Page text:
VERSAILLES, France — Former French rogue trader Jerome Kerviel will not have to pay 4.9 billion euros ($5.5 billion) in damages to the bank that used to employ him, but a more modest 1 million euros ($1.1 million), a court ruled Friday.

The court said Kerviel was “partly responsible” for huge losses suffered in 2008 by Societe Generale through his reckless financial trades. But it also ruled that the bank’s “deficiencies” in its management, controls and security systems contributed to the losses, which Kerviel would have had no realistic way of reimbursing.

“I’m hoping to get to zero (civil damages) in the end because I still think I do not owe anything to Societe Generale. The battle continues,” Kerviel told reporters following the ruling. His lawyer David Koubbi said they will decide later whether to appeal Friday’s decision.

Societe Generale’s lawyer Jean Veil said the bank was satisfied with the ruling. He said that the court’s decision means the damages are now realistic and “enforceable.”

In one of the biggest ever trading fraud cases, Kerviel was sentenced to three years in prison for nearly bringing down the bank with the losses, just before the financial market meltdown in 2008.

The 39-year-old was found guilty of forgery, breach of trust and fraudulent computer use for covering up bets worth 50 billion euros — more than the market value of the entire bank at the time.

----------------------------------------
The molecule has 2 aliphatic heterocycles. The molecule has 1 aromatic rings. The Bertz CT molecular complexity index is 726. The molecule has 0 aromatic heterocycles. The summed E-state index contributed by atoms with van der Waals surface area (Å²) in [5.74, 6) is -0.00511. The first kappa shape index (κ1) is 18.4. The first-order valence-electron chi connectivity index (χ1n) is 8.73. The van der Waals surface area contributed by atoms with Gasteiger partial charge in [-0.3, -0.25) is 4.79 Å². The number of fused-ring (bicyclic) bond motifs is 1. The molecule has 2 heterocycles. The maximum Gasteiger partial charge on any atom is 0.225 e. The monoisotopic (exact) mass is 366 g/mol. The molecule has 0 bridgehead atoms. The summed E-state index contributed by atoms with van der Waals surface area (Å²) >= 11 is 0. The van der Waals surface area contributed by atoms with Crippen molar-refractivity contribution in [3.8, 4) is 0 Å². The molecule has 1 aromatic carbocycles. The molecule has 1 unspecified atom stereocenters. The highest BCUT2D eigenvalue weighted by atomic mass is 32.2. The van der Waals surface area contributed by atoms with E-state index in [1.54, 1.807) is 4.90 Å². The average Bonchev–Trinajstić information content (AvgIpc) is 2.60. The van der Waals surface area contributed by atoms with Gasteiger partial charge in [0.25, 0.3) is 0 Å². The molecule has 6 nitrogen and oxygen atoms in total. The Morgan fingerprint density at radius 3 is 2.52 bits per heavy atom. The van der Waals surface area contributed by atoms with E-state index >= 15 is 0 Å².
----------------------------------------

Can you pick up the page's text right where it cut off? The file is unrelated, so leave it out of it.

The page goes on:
In 2014, France’s highest court upheld Kerviel’s criminal conviction and three-year sentence, but annulled the 4.9 billion euros in civil damages, saying they were “disproportionate” and that the bank had its share of responsibility in its own losses.

The initial amount of damages, which were equivalent to the total losses reported by the bank in the fraud, was so huge that Kerviel wouldn’t have been able to pay them anyway.

As a result, the top court ordered a new civil trial.

Kerviel says his managers were aware of his risky operations, which had initially earned the bank 1.4 billion euros ($1.6 billion) in 2007, weeks before turning sour in early 2008.

He claims the bank had quietly welcomed his unauthorized trades when they made money, but dropped him when they began making losses.

The lawyers for Societe Generale have said Kerviel used his computer, financial skills and fake documents to conceal his unauthorized trading from managers.

Also at stake for the bank in the new civil trial are big tax credits it received from the French state in compensation for the losses incurred from Kerviel’s fraud. If Societe Generale is ultimately found responsible for faults in handling the Kerviel case, the French government could ask the bank to pay back the tax credits, reportedly worth 2.2 billion euros ($2.5 billion).

In a statement, Finance Minister Michel Sapin said he has asked tax authorities to look into the consequences of Friday’s ruling for Societe Generale’s tax situation and to “fully safeguard the interests of the state.”

Societe Generale argued in a statement that the court decision “has no effect” on its tax position. Veil, its lawyer, said “it is ruled out” that the bank pay back the tax deduction to the state.

Kerviel’s legal saga is expected to go on, with his lawyer now trying to have his client’s criminal conviction overturned.

The battle is also about image and reputation, both for the bank and Kerviel, who has tried to portray himself as a victim of an improperly regulated banking sector and a crusader against the ills of the financial world.

Sylvie Corbet in Paris contributed to this report.